Regional breakdown
Election Catalonia
Congress Senate
Votes  % # Seats +/– Seats +/–
1977 Within UCiDCC/DiC
1 / 47
0 / 16
1979 Within CiU
1 / 47
0
0 / 16
0
1982 Within CiU/CatSen
3 / 47
2
1 / 16
1
1986 Within CiU
5 / 47
2
1 / 16
0
1989 Within CiU
5 / 46
0
2 / 16
1
1993 Within CiU
5 / 47
0
3 / 16
1
1996 Within CiU
5 / 46
0
2 / 16
1
2000 Within CiU
4 / 46
1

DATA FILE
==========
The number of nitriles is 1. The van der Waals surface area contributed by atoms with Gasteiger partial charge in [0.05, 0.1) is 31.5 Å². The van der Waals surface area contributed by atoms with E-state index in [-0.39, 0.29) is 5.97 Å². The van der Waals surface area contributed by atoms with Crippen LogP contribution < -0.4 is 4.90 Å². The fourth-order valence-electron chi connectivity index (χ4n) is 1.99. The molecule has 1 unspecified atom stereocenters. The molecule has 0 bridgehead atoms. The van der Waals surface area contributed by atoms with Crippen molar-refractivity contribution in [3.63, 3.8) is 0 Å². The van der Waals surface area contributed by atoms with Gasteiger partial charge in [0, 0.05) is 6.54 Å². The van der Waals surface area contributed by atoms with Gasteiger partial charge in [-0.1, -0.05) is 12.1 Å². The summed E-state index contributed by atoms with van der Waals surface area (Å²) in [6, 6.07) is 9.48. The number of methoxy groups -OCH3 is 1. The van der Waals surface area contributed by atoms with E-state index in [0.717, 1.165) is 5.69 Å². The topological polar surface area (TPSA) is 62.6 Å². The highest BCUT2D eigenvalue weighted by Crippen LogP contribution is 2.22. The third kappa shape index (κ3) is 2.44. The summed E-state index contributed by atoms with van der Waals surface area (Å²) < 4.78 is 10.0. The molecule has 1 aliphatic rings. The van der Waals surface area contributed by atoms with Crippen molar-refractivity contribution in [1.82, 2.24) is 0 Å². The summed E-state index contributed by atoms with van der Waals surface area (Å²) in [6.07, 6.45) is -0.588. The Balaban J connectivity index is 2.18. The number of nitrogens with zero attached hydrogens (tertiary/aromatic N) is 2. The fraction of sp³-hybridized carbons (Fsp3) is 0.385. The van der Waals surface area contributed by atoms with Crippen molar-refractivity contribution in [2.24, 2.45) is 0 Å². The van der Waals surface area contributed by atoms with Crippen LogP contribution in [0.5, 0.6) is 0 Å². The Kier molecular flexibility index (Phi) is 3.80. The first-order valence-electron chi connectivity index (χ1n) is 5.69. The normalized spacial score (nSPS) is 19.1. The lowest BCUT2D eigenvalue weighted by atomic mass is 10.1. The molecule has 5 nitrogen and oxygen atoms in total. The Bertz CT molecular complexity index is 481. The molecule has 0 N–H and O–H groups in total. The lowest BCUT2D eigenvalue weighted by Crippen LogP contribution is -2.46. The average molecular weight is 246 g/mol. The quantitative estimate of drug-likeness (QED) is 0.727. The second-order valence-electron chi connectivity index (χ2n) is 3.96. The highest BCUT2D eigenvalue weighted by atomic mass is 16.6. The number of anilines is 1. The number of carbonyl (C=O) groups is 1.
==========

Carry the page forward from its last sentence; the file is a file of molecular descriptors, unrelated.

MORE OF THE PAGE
2 / 16
0
2004 Within CiU
4 / 47
0
0 / 16
2
2008 Within CiU
4 / 47
0
0 / 16
0
2011 Within CiU
6 / 47
2
2 / 16
2
2015 65,388 1.74% 7th
0 / 47
6
0 / 16
2

European Parliament

European Parliament
Election Total
Votes  % # Seats +/–
1987 Within CiU
1 / 60
1989 Within CiU
1 / 60
0
1994 Within CiU
1 / 64
0
1999 Within CiU
1 / 64
0
2004 Within CiU (Galeusca)
0 / 54
1
2009 Within CiU (CEU)
1 / 54
1
2014 Within CiU (CEU)
1 / 54
0

References